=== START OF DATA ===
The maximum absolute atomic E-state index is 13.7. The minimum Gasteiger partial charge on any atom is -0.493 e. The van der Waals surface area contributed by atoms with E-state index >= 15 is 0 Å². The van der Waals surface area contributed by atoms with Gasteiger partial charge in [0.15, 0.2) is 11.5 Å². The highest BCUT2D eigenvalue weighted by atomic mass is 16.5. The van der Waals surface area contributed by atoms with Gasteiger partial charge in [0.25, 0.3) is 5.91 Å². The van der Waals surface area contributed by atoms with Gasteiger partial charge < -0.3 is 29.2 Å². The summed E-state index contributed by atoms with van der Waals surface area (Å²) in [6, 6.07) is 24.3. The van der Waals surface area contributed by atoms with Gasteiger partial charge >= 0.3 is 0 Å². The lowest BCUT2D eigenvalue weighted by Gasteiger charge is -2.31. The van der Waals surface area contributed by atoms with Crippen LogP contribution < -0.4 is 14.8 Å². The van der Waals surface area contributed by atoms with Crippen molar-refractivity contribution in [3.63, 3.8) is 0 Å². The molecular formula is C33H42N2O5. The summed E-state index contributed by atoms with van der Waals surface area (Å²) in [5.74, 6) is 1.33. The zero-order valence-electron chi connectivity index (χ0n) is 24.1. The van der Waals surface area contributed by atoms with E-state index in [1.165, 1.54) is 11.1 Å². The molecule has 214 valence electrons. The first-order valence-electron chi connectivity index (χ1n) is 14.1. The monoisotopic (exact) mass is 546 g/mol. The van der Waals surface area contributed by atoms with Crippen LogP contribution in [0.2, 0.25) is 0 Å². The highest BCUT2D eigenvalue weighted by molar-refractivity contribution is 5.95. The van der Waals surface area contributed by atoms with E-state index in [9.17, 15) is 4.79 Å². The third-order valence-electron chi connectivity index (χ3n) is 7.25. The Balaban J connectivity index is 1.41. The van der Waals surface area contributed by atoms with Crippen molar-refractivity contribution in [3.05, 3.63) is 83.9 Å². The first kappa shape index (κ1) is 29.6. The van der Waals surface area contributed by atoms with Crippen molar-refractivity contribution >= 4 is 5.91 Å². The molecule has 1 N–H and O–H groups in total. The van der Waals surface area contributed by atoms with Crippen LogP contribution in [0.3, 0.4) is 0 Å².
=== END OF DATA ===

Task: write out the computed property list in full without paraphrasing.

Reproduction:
The maximum absolute atomic E-state index is 13.7. The minimum Gasteiger partial charge on any atom is -0.493 e. The van der Waals surface area contributed by atoms with E-state index >= 15 is 0 Å². The van der Waals surface area contributed by atoms with Gasteiger partial charge in [0.15, 0.2) is 11.5 Å². The highest BCUT2D eigenvalue weighted by atomic mass is 16.5. The van der Waals surface area contributed by atoms with Gasteiger partial charge in [0.25, 0.3) is 5.91 Å². The van der Waals surface area contributed by atoms with Gasteiger partial charge < -0.3 is 29.2 Å². The summed E-state index contributed by atoms with van der Waals surface area (Å²) in [6, 6.07) is 24.3. The van der Waals surface area contributed by atoms with Gasteiger partial charge >= 0.3 is 0 Å². The lowest BCUT2D eigenvalue weighted by Gasteiger charge is -2.31. The van der Waals surface area contributed by atoms with Crippen LogP contribution < -0.4 is 14.8 Å². The van der Waals surface area contributed by atoms with Crippen molar-refractivity contribution in [3.63, 3.8) is 0 Å². The molecular formula is C33H42N2O5. The summed E-state index contributed by atoms with van der Waals surface area (Å²) in [5.74, 6) is 1.33. The zero-order valence-electron chi connectivity index (χ0n) is 24.1. The van der Waals surface area contributed by atoms with E-state index in [1.165, 1.54) is 11.1 Å². The molecule has 214 valence electrons. The first-order valence-electron chi connectivity index (χ1n) is 14.1. The monoisotopic (exact) mass is 546 g/mol. The van der Waals surface area contributed by atoms with Crippen LogP contribution in [0.2, 0.25) is 0 Å². The highest BCUT2D eigenvalue weighted by molar-refractivity contribution is 5.95. The van der Waals surface area contributed by atoms with E-state index in [9.17, 15) is 4.79 Å². The third-order valence-electron chi connectivity index (χ3n) is 7.25. The Balaban J connectivity index is 1.41. The van der Waals surface area contributed by atoms with Crippen molar-refractivity contribution in [3.05, 3.63) is 83.9 Å². The first kappa shape index (κ1) is 29.6. The van der Waals surface area contributed by atoms with Crippen molar-refractivity contribution >= 4 is 5.91 Å². The molecule has 1 N–H and O–H groups in total. The van der Waals surface area contributed by atoms with Crippen LogP contribution in [0.3, 0.4) is 0 Å².